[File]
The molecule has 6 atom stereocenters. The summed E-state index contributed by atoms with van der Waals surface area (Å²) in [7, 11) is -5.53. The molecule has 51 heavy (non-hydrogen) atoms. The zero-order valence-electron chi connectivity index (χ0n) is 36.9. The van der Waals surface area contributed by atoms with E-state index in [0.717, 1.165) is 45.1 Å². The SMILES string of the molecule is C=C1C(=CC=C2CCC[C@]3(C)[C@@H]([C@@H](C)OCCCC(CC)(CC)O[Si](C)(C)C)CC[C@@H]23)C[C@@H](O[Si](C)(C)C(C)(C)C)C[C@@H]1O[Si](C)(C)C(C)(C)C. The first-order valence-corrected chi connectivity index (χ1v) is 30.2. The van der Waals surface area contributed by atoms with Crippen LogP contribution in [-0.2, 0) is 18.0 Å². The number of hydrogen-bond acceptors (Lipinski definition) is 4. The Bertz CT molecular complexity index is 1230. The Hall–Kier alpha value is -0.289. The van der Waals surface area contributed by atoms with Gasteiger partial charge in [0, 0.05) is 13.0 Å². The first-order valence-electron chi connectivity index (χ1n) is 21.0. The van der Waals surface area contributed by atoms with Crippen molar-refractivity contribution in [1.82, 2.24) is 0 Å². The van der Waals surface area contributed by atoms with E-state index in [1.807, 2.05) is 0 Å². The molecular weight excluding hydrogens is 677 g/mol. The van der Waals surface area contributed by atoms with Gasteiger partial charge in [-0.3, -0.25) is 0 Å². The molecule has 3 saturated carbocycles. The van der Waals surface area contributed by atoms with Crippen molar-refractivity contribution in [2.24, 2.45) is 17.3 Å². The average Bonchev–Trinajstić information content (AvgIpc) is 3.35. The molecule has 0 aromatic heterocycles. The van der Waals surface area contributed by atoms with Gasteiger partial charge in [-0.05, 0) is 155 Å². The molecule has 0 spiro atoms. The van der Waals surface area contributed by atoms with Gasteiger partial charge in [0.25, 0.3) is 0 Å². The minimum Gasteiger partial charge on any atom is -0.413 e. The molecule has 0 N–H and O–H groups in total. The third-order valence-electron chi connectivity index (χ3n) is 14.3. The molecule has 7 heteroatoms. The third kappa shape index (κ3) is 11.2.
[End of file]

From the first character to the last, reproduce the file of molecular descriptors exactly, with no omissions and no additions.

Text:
The molecule has 6 atom stereocenters. The summed E-state index contributed by atoms with van der Waals surface area (Å²) in [7, 11) is -5.53. The molecule has 51 heavy (non-hydrogen) atoms. The zero-order valence-electron chi connectivity index (χ0n) is 36.9. The van der Waals surface area contributed by atoms with E-state index in [0.717, 1.165) is 45.1 Å². The SMILES string of the molecule is C=C1C(=CC=C2CCC[C@]3(C)[C@@H]([C@@H](C)OCCCC(CC)(CC)O[Si](C)(C)C)CC[C@@H]23)C[C@@H](O[Si](C)(C)C(C)(C)C)C[C@@H]1O[Si](C)(C)C(C)(C)C. The first-order valence-corrected chi connectivity index (χ1v) is 30.2. The van der Waals surface area contributed by atoms with Crippen LogP contribution in [-0.2, 0) is 18.0 Å². The number of hydrogen-bond acceptors (Lipinski definition) is 4. The Bertz CT molecular complexity index is 1230. The Hall–Kier alpha value is -0.289. The van der Waals surface area contributed by atoms with Gasteiger partial charge in [0, 0.05) is 13.0 Å². The first-order valence-electron chi connectivity index (χ1n) is 21.0. The van der Waals surface area contributed by atoms with Crippen molar-refractivity contribution in [1.82, 2.24) is 0 Å². The van der Waals surface area contributed by atoms with E-state index in [1.807, 2.05) is 0 Å². The molecular weight excluding hydrogens is 677 g/mol. The van der Waals surface area contributed by atoms with Gasteiger partial charge in [-0.3, -0.25) is 0 Å². The molecule has 3 saturated carbocycles. The van der Waals surface area contributed by atoms with Crippen molar-refractivity contribution in [2.24, 2.45) is 17.3 Å². The average Bonchev–Trinajstić information content (AvgIpc) is 3.35. The molecule has 0 aromatic heterocycles. The van der Waals surface area contributed by atoms with Gasteiger partial charge in [-0.05, 0) is 155 Å². The molecule has 0 spiro atoms. The van der Waals surface area contributed by atoms with Gasteiger partial charge in [0.25, 0.3) is 0 Å². The minimum Gasteiger partial charge on any atom is -0.413 e. The molecule has 0 N–H and O–H groups in total. The third-order valence-electron chi connectivity index (χ3n) is 14.3. The molecule has 7 heteroatoms. The third kappa shape index (κ3) is 11.2.